How we will recover nature in our communities

This information is part of our Corporate Plan to 2030

South East Wales

In South East Wales, partnership working will be key to achieving the ambition to halt and reverse biodiversity decline across the extraordinary Gwent landscape. In support of the 10-year Greater Gwent Nature Recovery Action plan, we will empower partners to work together to tackle the main drivers of biodiversity loss, build ecosystem resilience at a landscape and local level and increase the diversity of the species and habitats we find here.

Building on the legacy of our work as part of the Living Levels Landscape Partnership, we will also invest in the relationships we have cultivated with the local community and our partners in this area, and work together to protect, enhance and reconnect people with the natural environment in this special place.

South Wales Central

Across the South Wales Central area, we will manage our woodlands sustainably and with our local communities in mind. One third of Wales’ population borders urban woodland, providing places to explore and connect with nature, as well as trees absorbing noise and greenhouse gas emissions. We will work with local communities to maximise the benefits the Welsh Government Woodland Estate can bring. In areas like the North Cardiff Woodlands, we will take a landscape approach to how we manage the Estate and our wider recreation offer to ensure we can enhance ecosystem resilience and manage visitor pressures, whilst also bringing multiple health and well-being benefits to Cardiff’s communities.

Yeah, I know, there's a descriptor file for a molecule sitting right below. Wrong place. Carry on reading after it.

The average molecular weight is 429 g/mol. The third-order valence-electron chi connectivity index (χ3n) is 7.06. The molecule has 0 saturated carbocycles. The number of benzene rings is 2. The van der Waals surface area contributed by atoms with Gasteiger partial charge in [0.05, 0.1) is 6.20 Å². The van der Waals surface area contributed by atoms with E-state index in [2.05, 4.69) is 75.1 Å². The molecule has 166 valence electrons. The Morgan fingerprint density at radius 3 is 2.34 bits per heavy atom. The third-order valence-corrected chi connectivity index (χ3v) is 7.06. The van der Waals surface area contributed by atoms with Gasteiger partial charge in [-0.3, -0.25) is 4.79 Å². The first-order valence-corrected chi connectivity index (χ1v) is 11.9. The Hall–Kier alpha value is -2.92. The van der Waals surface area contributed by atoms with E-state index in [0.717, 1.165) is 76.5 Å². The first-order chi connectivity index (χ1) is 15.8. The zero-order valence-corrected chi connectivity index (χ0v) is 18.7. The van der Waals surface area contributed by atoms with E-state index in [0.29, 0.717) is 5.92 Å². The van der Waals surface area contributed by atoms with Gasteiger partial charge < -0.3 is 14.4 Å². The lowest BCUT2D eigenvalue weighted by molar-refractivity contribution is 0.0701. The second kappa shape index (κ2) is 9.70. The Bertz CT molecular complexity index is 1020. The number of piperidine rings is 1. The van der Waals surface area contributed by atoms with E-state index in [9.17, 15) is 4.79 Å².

Maximising the delivery of the sustainable management of natural resources through landscape partnerships will also be a key focus in this part of Wales. We will use our convening powers and leverage our Area Statement evidence to support new ways of working that support the development of multiple Resilient Ecological Networks (RENs), such as the Bridgend landscape partnership, to achieve multiple environmental and socio-economic benefits. This evidence will be used to connect, protect and enhance the green infrastructure that make up the urban areas across South Wales Central.

South West Wales